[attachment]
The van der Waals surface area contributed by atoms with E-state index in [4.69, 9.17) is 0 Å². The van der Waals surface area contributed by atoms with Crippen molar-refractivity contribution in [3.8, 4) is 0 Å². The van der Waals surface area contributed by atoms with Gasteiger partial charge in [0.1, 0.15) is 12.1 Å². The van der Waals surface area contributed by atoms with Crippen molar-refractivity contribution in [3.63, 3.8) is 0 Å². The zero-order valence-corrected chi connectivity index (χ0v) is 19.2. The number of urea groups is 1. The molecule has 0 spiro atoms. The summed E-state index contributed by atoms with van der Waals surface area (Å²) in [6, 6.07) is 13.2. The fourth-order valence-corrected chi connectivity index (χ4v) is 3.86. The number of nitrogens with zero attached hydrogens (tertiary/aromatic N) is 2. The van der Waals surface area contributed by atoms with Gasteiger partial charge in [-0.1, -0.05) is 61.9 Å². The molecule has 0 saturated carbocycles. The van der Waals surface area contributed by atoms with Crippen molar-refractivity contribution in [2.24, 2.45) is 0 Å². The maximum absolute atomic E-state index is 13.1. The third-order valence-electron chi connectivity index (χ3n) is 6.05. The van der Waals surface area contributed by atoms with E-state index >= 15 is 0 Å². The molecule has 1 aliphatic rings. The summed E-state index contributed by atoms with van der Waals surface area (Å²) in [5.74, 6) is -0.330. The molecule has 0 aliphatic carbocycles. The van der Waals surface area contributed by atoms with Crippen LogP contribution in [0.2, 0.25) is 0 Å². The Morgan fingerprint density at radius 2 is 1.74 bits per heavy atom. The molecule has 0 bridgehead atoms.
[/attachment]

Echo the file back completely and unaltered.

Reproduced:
The van der Waals surface area contributed by atoms with E-state index in [4.69, 9.17) is 0 Å². The van der Waals surface area contributed by atoms with Crippen molar-refractivity contribution in [3.8, 4) is 0 Å². The van der Waals surface area contributed by atoms with Gasteiger partial charge in [0.1, 0.15) is 12.1 Å². The van der Waals surface area contributed by atoms with Crippen molar-refractivity contribution in [3.63, 3.8) is 0 Å². The zero-order valence-corrected chi connectivity index (χ0v) is 19.2. The number of urea groups is 1. The molecule has 0 spiro atoms. The summed E-state index contributed by atoms with van der Waals surface area (Å²) in [6, 6.07) is 13.2. The fourth-order valence-corrected chi connectivity index (χ4v) is 3.86. The number of nitrogens with zero attached hydrogens (tertiary/aromatic N) is 2. The van der Waals surface area contributed by atoms with Gasteiger partial charge in [-0.1, -0.05) is 61.9 Å². The molecule has 0 saturated carbocycles. The van der Waals surface area contributed by atoms with Crippen molar-refractivity contribution in [2.24, 2.45) is 0 Å². The maximum absolute atomic E-state index is 13.1. The third-order valence-electron chi connectivity index (χ3n) is 6.05. The van der Waals surface area contributed by atoms with E-state index >= 15 is 0 Å². The molecule has 1 aliphatic rings. The summed E-state index contributed by atoms with van der Waals surface area (Å²) in [5.74, 6) is -0.330. The molecule has 0 aliphatic carbocycles. The van der Waals surface area contributed by atoms with Crippen LogP contribution in [0.2, 0.25) is 0 Å². The Morgan fingerprint density at radius 2 is 1.74 bits per heavy atom. The molecule has 0 bridgehead atoms.